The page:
Tag Archives: Singapore Properties

More properties under the hammer in 2015

Singapore’s auction market saw 60 properties listed in Q4 2015, bringing the total number of new listings to 215 for this year, revealed a DTZ report.

According to the property consultancy, the number of properties put up for auction has steadily increased since the TDSR framework was introduced in 2013. Notably, there were 136 new listings in 2014, up from 82 in 2013.

“Both the number of listings for owner sales and mortgagee sales went up significantly year-on-year,” said DTZ.

Owner-sales listings increased from 74 properties in 2015 to 125 in 2015, while mortgagee-sales listings climbed from 47 listings in 2014 to 78 in 2015. Of the 215 properties listed this year, 138 were non-landed residential apartments, and 48 properties were landed homes.

The listings with the highest opening bids in 2015 were dominated by landed properties, which included the landed residential property at 25 Branksome Road at S$15 million and 35 Binjai Park, a Good Class Bungalow, at S$35 million.

The average gross floor area for landed properties listed in auction increased from 4,077 sq ft in 2014 to 4,297 sq ft in 2015, while that for the residential apartments increased from 1,430 sq ft in 2014 to 1,880 sq ft this year.

Overall, the success rate of selling during or before the auction stood at around 13 percent in 2015, down from 2014’s sale rate of 14 percent. Of those successfully sold, 23 were non-landed homes.

There were also more successful bids for larger non-landed homes in 2015 compared to those in 2014. The average floor area of those successfully auctioned climbed from 1,382 sq ft to 1,624 sq ft, with average prices at around S$1.6 million.

The prices of the successfully auctioned properties were usually sold at a discount from 3.5 percent to six percent, said DTZ. However, the price cuts for attractive properties at choice locations is lower as these properties are rarely available for sale.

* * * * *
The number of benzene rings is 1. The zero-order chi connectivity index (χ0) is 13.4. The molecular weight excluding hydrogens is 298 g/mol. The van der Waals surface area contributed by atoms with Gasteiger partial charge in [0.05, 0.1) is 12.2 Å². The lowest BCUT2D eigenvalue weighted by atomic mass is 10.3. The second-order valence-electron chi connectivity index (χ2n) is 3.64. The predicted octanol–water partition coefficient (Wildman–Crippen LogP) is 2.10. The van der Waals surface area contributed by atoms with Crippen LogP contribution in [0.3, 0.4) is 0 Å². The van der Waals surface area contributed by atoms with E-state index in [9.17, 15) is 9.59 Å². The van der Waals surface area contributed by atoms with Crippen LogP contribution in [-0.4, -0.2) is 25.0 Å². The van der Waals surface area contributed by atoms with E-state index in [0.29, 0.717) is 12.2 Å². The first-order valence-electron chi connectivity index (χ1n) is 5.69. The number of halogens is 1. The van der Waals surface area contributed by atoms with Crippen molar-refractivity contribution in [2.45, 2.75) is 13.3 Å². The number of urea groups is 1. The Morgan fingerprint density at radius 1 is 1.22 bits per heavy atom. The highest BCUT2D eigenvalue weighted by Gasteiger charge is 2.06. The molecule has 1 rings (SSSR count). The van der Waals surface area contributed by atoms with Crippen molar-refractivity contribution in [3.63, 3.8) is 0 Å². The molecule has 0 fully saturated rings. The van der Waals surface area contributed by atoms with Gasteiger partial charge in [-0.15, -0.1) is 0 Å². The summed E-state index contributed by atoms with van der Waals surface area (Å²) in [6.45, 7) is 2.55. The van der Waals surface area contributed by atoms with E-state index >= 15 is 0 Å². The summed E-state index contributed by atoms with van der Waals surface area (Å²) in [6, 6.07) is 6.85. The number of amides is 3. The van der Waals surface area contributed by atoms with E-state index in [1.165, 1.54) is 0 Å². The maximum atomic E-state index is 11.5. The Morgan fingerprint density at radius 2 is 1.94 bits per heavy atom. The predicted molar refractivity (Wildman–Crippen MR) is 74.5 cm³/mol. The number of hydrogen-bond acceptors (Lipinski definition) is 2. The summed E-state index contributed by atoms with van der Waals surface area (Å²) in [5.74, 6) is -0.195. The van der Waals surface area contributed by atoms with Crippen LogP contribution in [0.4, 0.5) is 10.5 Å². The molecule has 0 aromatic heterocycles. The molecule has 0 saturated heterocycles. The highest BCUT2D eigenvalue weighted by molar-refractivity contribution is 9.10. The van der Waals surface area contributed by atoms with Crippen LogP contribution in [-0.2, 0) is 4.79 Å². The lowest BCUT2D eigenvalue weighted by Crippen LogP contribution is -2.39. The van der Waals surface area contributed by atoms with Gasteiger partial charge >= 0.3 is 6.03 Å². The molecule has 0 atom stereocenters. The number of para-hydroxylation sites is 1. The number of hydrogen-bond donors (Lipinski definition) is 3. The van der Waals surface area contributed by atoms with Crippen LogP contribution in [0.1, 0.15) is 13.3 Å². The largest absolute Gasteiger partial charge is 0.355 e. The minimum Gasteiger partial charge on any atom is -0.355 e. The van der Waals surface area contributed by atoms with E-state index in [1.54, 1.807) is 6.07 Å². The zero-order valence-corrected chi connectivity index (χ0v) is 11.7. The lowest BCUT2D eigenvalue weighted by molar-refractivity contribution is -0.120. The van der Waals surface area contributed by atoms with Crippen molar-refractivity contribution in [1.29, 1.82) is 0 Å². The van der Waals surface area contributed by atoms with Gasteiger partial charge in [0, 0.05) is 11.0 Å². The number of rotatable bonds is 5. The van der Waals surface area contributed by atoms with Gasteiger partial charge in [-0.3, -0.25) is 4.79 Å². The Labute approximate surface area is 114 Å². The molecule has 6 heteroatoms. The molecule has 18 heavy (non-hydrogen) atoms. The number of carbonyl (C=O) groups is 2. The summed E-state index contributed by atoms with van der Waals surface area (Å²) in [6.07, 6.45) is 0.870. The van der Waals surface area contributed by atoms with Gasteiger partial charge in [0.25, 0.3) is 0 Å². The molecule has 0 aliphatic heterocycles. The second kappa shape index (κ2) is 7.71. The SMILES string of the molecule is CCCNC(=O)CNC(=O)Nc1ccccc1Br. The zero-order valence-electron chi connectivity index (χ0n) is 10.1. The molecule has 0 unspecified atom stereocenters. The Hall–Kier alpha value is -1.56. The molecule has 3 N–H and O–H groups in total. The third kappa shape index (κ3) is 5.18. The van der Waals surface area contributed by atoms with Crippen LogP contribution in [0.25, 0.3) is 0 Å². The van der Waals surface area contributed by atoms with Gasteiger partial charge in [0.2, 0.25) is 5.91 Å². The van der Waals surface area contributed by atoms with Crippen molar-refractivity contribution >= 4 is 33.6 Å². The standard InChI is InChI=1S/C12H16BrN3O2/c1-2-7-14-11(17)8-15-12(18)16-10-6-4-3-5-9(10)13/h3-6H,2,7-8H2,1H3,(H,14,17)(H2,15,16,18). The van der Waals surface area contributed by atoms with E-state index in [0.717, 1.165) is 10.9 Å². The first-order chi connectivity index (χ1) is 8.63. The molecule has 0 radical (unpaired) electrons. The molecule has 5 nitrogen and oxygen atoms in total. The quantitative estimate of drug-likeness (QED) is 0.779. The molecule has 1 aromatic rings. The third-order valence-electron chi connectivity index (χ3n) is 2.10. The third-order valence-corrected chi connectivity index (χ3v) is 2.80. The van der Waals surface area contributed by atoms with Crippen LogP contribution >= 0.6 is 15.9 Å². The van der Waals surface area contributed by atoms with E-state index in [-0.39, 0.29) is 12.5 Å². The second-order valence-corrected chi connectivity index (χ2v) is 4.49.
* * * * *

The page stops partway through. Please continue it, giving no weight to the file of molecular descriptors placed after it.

“Choice properties, especially those that are rarely available in the market, attract a lot of buyers’ interest due to its scarcity. Additionally, we see more buyers willing to purchase these units of higher quantum despite the Additional Buyers’ Stamp Duties, as they offer great value for money,” said DTZ’s Head of Auction Joy Tan.


Cooling measures have been effective

The curbs imposed by the government from 2009 to 2013 have not only controlled the property bubble, they were also an important complement to monetary policy, said the Monetary Authority of Singapore (MAS) Managing Director Ravi Menon in media reports.

However, as they were introduced during a “highly unusual situation”, they will not be a permanent feature of policy and will only be implemented from time to time.

The eight rounds of property cooling measures include limiting the maximum loan tenure at 35 years, pegging the total debt servicing ratio (TDSR) at 60 percent, and capping the property-related exposure of banks at 35 percent of their overall lending.

For mortgages with tenures of less than 30 years, the loan-to-value (LTV) ratios were fixed at 80 percent for the first loan, 50 percent for the second and 40 percent for the third. For mortgages payable over 30 years, the LTV ratios were reduced to 60 percent, 30 percent and 20 percent respectively.

Interestingly, Singapore was one of the pioneers of such initiatives, introducing them as early 1996. Asian countries with similar existing measures are China, Korea, Malaysia and Hong Kong.

The city-state also introduced fiscal measures, such as buyer stamp duties of three to 18 percent and seller stamp duties of four to 16 percent, because the aforementioned macroprudential measures may not be enough to control loan growth and asset price increases.

“These are essentially transaction taxes that aim to curb the speculative flipping of properties,” added Menon.

Source : PropertyGuru